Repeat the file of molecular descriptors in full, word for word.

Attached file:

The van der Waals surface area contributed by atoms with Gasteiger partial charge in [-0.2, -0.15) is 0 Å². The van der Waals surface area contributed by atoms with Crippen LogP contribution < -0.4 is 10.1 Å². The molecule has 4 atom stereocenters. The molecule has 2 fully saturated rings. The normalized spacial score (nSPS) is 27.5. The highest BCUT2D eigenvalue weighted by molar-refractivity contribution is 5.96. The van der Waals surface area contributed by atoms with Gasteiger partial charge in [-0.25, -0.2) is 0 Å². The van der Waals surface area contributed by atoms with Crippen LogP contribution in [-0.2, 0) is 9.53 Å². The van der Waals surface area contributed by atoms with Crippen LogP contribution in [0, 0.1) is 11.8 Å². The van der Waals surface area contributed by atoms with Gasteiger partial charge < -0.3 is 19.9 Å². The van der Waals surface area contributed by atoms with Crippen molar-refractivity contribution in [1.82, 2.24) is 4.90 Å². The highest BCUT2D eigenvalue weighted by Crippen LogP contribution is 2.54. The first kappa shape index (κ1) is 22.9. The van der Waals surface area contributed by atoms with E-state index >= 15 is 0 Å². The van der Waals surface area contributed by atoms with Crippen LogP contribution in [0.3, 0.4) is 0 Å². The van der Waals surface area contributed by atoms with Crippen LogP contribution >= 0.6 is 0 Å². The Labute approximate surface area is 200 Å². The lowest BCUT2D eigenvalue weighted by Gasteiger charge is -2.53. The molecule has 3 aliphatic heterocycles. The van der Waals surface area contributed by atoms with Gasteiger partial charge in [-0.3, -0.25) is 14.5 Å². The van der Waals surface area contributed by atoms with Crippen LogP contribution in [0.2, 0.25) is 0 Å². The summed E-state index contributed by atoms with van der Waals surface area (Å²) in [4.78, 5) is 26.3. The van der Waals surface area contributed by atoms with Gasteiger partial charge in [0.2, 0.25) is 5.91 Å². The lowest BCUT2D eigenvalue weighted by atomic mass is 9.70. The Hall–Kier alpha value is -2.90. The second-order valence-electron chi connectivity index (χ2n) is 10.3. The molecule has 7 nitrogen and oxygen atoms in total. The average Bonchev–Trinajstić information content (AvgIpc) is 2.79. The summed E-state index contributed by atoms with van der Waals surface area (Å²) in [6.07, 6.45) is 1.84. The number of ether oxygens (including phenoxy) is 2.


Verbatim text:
The van der Waals surface area contributed by atoms with Gasteiger partial charge in [-0.2, -0.15) is 0 Å². The van der Waals surface area contributed by atoms with Crippen LogP contribution < -0.4 is 10.1 Å². The molecule has 4 atom stereocenters. The molecule has 2 fully saturated rings. The normalized spacial score (nSPS) is 27.5. The highest BCUT2D eigenvalue weighted by molar-refractivity contribution is 5.96. The van der Waals surface area contributed by atoms with Gasteiger partial charge in [-0.25, -0.2) is 0 Å². The van der Waals surface area contributed by atoms with Crippen LogP contribution in [-0.2, 0) is 9.53 Å². The van der Waals surface area contributed by atoms with Crippen LogP contribution in [0, 0.1) is 11.8 Å². The van der Waals surface area contributed by atoms with Gasteiger partial charge < -0.3 is 19.9 Å². The van der Waals surface area contributed by atoms with Crippen molar-refractivity contribution in [1.82, 2.24) is 4.90 Å². The highest BCUT2D eigenvalue weighted by Crippen LogP contribution is 2.54. The first kappa shape index (κ1) is 22.9. The van der Waals surface area contributed by atoms with E-state index >= 15 is 0 Å². The van der Waals surface area contributed by atoms with Crippen LogP contribution in [0.3, 0.4) is 0 Å². The van der Waals surface area contributed by atoms with Crippen LogP contribution >= 0.6 is 0 Å². The Labute approximate surface area is 200 Å². The lowest BCUT2D eigenvalue weighted by Gasteiger charge is -2.53. The molecule has 3 aliphatic heterocycles. The van der Waals surface area contributed by atoms with Gasteiger partial charge in [-0.3, -0.25) is 14.5 Å². The van der Waals surface area contributed by atoms with Crippen LogP contribution in [0.2, 0.25) is 0 Å². The summed E-state index contributed by atoms with van der Waals surface area (Å²) in [4.78, 5) is 26.3. The van der Waals surface area contributed by atoms with Gasteiger partial charge in [0.2, 0.25) is 5.91 Å². The lowest BCUT2D eigenvalue weighted by atomic mass is 9.70. The Hall–Kier alpha value is -2.90. The second-order valence-electron chi connectivity index (χ2n) is 10.3. The molecule has 7 nitrogen and oxygen atoms in total. The average Bonchev–Trinajstić information content (AvgIpc) is 2.79. The summed E-state index contributed by atoms with van der Waals surface area (Å²) in [6.07, 6.45) is 1.84. The number of ether oxygens (including phenoxy) is 2.